In a nutshell, there are 6 inner fins that go in the joints between trim tubes. These also act as braces/supports to which the BT-80 ring fin is bonded. In my case, the fit was a bit sloppy, so the ID of the BT-80 ring fin is about 1/16" larger than the diameter of the braces' outer surfaces, so I had to pinch it in just a little to get it to properly bond. With the ring fin in place, you then mount the 3 main fins aligned with 3 of the inner braces and 12 of the outer fins per the marking guide provided with the kit. The marking guide does not show the position of the 3 main fins, just the 12 trim fins, and I didn't catch that the outer trim fins were not supposed to line up with any of the inner braces.

Hydra IHydra I

Anyway, once all the fins are on, there are just a few simple steps left. First, a tail cone shroud made from a cardstock pattern sheet goes on the aft end, then the screw eye goes in the nose cone, followed by attaching 3 little wood dowel "guns" as trim to the main fins.

Sure seems like a bit more than an hour's work...

Finishing:
The cover art depicts a decent gray and white contrasting color scheme. To achieve that though would require some pretty challenging masking. I wimped out and opted to pre-paint many of my detail parts to eliminate the more difficult mask jobs.

I started by sorting the parts into two piles--one to wind up gray, the other to wind up white. The gray pile included the nose cones (split and main), BT-80 ring with 3 main fins already bonded, and 6 inner fin braces. The white parts included the body tubes and 12 outer/trim fins.

I then sanded/scraped off the bond surfaces and attached the inner/brace fins. While those were drying, I tacked on the outer trim fins to the BT-80 ring tube. That finished assembly then went on to the inner braces. I tacked the gray split nose cone halves into the exposed forward end of the little body tubes.

I finished up by hand painting the guns gloss black and the tail cone a metallic silver.

I wrapped up by applying the waterslide decals. As usual, they were terrific quality and texture, very good to work with, and drying absolutely clear.

Construction Rating: 4 out of 5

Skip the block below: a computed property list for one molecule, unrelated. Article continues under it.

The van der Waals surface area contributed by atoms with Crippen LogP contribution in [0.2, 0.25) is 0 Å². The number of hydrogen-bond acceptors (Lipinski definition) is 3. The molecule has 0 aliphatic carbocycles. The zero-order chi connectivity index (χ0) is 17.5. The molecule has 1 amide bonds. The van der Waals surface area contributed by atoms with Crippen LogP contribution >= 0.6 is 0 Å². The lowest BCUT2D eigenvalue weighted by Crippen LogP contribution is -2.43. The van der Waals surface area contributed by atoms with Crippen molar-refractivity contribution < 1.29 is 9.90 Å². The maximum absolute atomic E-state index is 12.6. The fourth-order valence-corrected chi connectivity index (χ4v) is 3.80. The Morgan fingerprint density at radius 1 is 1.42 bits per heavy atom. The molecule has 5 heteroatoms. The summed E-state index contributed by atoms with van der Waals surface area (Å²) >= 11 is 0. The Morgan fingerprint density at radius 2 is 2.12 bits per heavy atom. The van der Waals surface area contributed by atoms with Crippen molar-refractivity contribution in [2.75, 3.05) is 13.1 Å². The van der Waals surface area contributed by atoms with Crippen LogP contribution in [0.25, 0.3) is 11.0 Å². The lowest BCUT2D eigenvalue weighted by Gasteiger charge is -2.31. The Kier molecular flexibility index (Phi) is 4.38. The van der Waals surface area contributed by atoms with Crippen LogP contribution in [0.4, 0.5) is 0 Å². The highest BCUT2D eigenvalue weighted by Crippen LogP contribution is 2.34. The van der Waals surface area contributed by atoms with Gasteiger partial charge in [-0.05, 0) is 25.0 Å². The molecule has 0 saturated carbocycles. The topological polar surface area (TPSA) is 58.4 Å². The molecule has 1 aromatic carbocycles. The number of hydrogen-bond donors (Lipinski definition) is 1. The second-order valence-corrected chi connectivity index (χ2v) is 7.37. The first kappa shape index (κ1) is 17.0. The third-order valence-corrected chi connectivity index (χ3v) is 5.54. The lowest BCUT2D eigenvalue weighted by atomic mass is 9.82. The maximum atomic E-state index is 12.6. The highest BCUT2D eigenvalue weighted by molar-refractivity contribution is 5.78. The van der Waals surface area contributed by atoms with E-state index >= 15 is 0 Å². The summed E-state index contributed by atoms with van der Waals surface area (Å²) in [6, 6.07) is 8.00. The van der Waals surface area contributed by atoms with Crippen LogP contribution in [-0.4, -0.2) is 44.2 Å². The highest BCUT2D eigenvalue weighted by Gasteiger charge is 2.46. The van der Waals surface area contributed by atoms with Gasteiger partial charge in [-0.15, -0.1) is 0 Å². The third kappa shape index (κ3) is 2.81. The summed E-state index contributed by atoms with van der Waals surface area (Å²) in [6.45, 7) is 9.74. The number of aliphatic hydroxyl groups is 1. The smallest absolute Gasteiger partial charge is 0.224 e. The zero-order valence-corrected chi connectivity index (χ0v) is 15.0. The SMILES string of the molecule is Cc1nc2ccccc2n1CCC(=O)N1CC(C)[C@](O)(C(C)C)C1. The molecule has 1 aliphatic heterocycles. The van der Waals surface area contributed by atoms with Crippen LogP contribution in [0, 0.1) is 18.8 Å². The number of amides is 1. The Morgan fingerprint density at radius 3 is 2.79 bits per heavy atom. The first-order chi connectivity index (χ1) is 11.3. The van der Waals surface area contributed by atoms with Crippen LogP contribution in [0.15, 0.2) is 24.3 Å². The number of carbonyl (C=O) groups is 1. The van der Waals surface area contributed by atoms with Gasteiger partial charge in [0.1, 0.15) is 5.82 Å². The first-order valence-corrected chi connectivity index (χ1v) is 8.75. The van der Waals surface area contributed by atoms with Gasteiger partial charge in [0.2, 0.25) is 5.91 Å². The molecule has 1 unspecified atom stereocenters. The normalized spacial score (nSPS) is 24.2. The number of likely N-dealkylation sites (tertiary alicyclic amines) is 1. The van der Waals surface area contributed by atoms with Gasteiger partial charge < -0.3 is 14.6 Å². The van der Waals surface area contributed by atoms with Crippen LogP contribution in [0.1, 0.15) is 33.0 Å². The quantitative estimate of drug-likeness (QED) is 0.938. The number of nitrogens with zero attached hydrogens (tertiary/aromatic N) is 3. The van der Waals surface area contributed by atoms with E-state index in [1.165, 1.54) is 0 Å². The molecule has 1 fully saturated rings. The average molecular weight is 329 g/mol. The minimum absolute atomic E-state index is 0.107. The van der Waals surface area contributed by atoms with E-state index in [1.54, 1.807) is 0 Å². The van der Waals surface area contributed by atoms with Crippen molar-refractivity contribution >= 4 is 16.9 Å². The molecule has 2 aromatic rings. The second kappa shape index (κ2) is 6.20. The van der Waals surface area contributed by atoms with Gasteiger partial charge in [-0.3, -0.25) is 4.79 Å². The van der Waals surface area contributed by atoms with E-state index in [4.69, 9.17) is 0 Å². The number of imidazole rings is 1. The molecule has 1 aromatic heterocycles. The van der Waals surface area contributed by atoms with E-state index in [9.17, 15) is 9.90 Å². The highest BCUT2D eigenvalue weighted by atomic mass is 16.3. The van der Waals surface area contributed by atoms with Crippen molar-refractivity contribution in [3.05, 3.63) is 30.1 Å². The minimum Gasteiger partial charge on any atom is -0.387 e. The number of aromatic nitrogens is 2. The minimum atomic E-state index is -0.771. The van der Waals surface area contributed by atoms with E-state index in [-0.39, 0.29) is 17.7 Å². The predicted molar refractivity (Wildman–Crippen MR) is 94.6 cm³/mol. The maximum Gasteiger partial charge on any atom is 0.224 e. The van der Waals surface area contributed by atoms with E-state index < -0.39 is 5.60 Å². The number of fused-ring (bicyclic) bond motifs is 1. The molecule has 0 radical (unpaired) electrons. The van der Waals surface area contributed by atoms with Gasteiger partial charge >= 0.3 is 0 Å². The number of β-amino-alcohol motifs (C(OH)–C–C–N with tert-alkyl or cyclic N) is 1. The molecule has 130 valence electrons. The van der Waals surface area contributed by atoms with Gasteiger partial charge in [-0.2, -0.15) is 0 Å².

Flight:
For the maiden flight I was a bit limited, flying it on a small field roughly 250 square yards surrounded by dense tree growth. Even though the winds were light, I didn't want to chance losing all my work to a tree so I went with a B6-4.

The flight was dead straight, and the 4 second delay was just right as it deployed while still hanging at apogee horizontally aligned. The altitude was a good deal less than the estimated 300 on the kit's header card. I'd say I was more like 150-200 feet, although my finished model weighed in at 2.3 ounces (without motor and wadding) versus the 1.9 on the header.

Recovery:
The 12" plastic chute furnished with the kit worked fine and brought it gently back down. No trees involved. It landed on the very short grass, suffering no damage. Even the little dowels sticking out beyond the fins survived fine.

Flight Rating: 5 out of 5

Summary:
This turned out to be a pretty nice little build project, and the finished rocket is certainly more appealing than 3FNC designs. I do find the gray/white paint scheme a bit boring and would suggest something more along the lines of the original Hydra VII with red and blue accents though.

Overall Rating: 4 ½ out of 5

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[Enter Flight Log]
Date Name Motor Ejection/
Altitude
Wind Notes
05-03-2009 Chan Stevens Est SU B6-4 Apogee - NC Down 5-10 mph winds -
10-25-2009 Chan Stevens Est SU C5-3 Apogee - Perfect 5-10 mph winds -
12-17-2009 Chan Stevens Est SU C6-5 Apogee - Perfect 5-10 mph winds -